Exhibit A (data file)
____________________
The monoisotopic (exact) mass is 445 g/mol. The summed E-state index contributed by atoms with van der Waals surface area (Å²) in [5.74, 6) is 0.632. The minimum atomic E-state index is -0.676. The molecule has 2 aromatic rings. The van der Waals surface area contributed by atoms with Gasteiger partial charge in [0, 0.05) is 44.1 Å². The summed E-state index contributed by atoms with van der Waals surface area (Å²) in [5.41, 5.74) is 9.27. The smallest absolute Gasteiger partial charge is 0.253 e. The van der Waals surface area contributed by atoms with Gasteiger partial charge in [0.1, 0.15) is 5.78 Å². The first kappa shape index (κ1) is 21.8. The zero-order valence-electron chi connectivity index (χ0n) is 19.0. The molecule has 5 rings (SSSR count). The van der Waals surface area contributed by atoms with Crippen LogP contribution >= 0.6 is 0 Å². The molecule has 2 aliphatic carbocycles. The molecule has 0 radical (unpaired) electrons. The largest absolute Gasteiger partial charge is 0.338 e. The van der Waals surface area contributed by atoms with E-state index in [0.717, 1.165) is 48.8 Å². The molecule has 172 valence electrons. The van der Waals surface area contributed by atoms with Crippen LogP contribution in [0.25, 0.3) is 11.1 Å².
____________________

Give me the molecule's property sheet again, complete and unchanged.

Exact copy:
The monoisotopic (exact) mass is 445 g/mol. The summed E-state index contributed by atoms with van der Waals surface area (Å²) in [5.74, 6) is 0.632. The minimum atomic E-state index is -0.676. The molecule has 2 aromatic rings. The van der Waals surface area contributed by atoms with Gasteiger partial charge in [0, 0.05) is 44.1 Å². The summed E-state index contributed by atoms with van der Waals surface area (Å²) in [5.41, 5.74) is 9.27. The smallest absolute Gasteiger partial charge is 0.253 e. The van der Waals surface area contributed by atoms with Gasteiger partial charge in [0.1, 0.15) is 5.78 Å². The first kappa shape index (κ1) is 21.8. The zero-order valence-electron chi connectivity index (χ0n) is 19.0. The molecule has 5 rings (SSSR count). The van der Waals surface area contributed by atoms with Crippen LogP contribution >= 0.6 is 0 Å². The molecule has 2 aliphatic carbocycles. The molecule has 0 radical (unpaired) electrons. The largest absolute Gasteiger partial charge is 0.338 e. The van der Waals surface area contributed by atoms with E-state index in [0.717, 1.165) is 48.8 Å². The molecule has 172 valence electrons. The van der Waals surface area contributed by atoms with Crippen LogP contribution in [0.25, 0.3) is 11.1 Å².